Does Mandatory AA Violate the Constitution?

Can the state force you to attend AA or similar programs?

Adam Freedman
4-minute read

Today’s topic: Can the state force you to attend Alcoholics Anonymous, or similar programs with religious overtones?.

Does AA Violate the Separation of Church and State?

I just got a fascinating question from Alicia, who writes in to say that in her home state of Wisconsin, substance abusers are sometimes required to attend Alcoholics Anonymous by their parole or probation officer. As Alicia observes, AA requires participants to accept a power greater than themselves--in short, God. She asks: “Is it a reasonable separation of church and state to send clients to meetings which discuss a higher power?”

Great question!  I have to confess, my first reaction was “Oh, come on!  AA isn’t a religion!”  But it turns out that Alicia has put her finger on a serious constitutional issue.

Where is Separation of Church and State in the Constitution?

AA members are required to put their trust in God and the government can’t force them to do that.

The relevant part of the First Amendment states that “Congress shall make no law respecting an establishment of religion.”  Those words are known as the “Establishment Clause.” One of the goals of the Founding Fathers was to prevent the federal government from creating an “established church,” as Britain had (and, indeed, still has). Clearly, the Establishment Clause prevents the government from doing that, but over the years, the Supreme Court has held that the clause prevents a wide variety of government actions that support, or might even appear to endorse, religion.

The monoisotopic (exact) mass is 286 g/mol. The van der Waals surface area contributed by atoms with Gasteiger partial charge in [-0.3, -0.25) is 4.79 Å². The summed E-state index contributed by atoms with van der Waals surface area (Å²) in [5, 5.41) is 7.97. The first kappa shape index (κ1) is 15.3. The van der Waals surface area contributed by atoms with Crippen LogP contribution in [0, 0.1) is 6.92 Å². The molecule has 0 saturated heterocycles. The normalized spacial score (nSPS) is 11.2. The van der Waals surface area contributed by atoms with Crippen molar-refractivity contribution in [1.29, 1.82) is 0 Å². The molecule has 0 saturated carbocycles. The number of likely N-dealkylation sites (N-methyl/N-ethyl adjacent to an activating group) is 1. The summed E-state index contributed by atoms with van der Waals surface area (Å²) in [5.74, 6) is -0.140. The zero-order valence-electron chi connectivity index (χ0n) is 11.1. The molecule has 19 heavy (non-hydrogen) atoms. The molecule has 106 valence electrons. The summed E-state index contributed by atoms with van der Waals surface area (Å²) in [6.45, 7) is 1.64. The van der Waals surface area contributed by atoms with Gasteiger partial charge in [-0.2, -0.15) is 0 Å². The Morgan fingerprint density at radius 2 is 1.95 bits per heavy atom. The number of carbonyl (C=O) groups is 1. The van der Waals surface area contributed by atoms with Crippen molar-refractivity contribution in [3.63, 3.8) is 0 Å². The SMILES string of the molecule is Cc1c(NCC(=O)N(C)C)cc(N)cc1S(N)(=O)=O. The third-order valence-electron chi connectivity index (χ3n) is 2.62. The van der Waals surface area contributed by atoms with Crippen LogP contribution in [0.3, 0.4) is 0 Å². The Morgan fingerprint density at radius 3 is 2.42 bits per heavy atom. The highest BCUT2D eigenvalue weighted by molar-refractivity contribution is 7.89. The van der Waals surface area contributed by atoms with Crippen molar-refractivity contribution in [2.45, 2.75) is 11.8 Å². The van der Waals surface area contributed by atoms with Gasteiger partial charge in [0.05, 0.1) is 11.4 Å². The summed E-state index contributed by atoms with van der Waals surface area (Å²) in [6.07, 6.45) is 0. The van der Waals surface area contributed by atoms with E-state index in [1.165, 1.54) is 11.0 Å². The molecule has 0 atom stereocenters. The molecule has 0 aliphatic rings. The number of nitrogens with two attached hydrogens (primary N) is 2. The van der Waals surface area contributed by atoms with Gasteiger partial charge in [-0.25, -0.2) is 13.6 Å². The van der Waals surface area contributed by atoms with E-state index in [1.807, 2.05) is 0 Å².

As I discuss in an earlier article, courts have developed a number of tests to determine whether the government is coercing a religious belief or is somehow getting “excessively entangled” in religion--as is sometimes the case with those Christmas/Hannukah displays that go up around City Hall in December. Judges have even held that government cannot appear to endorse religion in general, as distinct from atheism.

Does Mandatory AA Violate the Constitution?

So where does that leave AA, whose members have committed to “turn our will and lives over to the care of God, as we understood Him,” to quote Step #3 of their 12-step program?


About the Author

Adam Freedman

Adam Freedman is a lawyer and a regular contributor to Point of Law and Ricochet. Freedman’s legal commentary has been featured in The New York Times, the Minneapolis Star-Tribune, and on Public Radio. He holds degrees from Yale, Oxford, and the University of Chicago. He is the author of The Naked Constitution (2012).